Source: Environment Australia, Register of the National Estate Data Base
The Regional Forest Agreement process has already identified a large number of places with national estate values, which under the agreement are to be listed in the Register of the National Estate. The total number of places identified is around 3000 (See Table 3). While a number of these places correspond to or are within existing registered areas, and the number of new places gazetted is likely to be somewhat smaller, all of the identified places will require documentation.
|RFA region||RFA signed||Expected listingsA|
|East Gippsland, Victoria||February 1997||
143 natural places
39 geoheritage places
370 natural places
120 cultural placesA
80 upgrades of data only
|Central Highlands, Victoria||March 1998||153 places|
|North-East Victoria||August 1999||
195 geoheritage and non-Indigenous places
150 natural places
|Gippsland, Victoria||December 1999||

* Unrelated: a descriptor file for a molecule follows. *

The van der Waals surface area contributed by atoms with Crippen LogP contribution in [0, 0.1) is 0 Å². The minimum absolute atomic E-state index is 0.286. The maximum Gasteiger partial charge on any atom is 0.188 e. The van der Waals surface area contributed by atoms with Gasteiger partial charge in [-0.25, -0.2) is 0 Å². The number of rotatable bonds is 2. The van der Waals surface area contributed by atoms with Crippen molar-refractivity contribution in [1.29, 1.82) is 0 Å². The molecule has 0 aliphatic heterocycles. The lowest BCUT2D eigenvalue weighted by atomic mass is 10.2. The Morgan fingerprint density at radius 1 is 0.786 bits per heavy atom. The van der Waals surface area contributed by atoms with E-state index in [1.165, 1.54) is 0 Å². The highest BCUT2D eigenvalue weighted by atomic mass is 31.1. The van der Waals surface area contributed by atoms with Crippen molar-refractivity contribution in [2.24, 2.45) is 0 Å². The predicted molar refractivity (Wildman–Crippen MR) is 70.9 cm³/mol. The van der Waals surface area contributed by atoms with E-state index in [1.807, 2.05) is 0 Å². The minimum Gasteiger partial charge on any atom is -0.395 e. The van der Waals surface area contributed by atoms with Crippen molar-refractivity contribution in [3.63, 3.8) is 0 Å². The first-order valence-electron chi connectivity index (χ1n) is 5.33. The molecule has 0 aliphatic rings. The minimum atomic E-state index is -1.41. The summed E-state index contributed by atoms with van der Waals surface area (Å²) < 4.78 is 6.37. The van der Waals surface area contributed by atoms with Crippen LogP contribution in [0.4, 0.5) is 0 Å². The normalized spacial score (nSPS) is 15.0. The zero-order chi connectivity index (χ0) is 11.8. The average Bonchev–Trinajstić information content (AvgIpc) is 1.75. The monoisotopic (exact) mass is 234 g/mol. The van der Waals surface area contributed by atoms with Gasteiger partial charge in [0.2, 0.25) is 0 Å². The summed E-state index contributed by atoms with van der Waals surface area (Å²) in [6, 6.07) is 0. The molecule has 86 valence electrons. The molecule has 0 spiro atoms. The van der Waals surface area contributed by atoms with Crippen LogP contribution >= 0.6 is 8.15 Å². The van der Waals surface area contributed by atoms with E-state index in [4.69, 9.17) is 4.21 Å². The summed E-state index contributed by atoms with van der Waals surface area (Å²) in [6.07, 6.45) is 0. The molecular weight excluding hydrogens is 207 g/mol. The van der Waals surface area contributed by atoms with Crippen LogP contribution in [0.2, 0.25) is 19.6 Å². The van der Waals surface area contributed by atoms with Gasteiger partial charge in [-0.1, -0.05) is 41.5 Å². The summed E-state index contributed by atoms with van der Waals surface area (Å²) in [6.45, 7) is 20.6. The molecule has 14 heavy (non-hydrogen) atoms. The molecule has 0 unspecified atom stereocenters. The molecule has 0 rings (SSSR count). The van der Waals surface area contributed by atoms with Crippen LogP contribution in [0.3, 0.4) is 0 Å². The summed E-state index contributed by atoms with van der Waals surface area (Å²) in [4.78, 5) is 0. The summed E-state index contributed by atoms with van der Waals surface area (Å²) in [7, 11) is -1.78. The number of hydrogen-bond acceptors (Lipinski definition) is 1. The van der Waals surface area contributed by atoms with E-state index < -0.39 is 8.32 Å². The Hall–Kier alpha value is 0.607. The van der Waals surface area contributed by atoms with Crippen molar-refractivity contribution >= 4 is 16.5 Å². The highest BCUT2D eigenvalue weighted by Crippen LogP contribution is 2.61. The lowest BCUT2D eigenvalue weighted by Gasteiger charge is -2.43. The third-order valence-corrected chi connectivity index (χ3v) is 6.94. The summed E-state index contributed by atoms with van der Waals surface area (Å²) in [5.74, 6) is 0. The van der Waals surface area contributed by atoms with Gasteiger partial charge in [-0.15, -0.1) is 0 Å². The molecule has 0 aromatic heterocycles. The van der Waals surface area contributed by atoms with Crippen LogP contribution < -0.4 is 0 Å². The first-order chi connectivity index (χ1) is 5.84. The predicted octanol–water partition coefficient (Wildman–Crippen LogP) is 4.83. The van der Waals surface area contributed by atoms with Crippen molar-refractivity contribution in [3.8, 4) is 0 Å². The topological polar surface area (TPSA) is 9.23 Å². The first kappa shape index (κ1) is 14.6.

120 cultural places
150 natural places
|Western Victoria||December 1999||
118 cultural places
150 natural places
|Eden, NSW||August 1999||100 places|
|Upper North-East NSW||December 1999||
at least 330 natural places
60 cultural places
|Lower North-East NSW||December 1999||
at least 330 natural places at least
45 cultural places
|Southern NSW||December 1999||
70 cultural places at least
250 natural places
|Western Australia||May 1999||
160 cultural places
natural places not yet quantified
|South-East Queensland||December 1999||
150 cultural places
natural places not yet quantified
A Cultural places include places of historic, Indigenous, aesthetic and social value.
Source: EA Forests Taskforce (January 2000).
Listing forest heritage places in the Register of the National Estate is the culmination of what could be described as the greatest environmental assessment ever done in Australia, and is an important Commonwealth government commitment. However, to date only the listings for East Gippsland have been through the statutory processes and entered in the Register of the National Estate. Outcomes of the Regional Forest Agreement process are summarised in Table 4.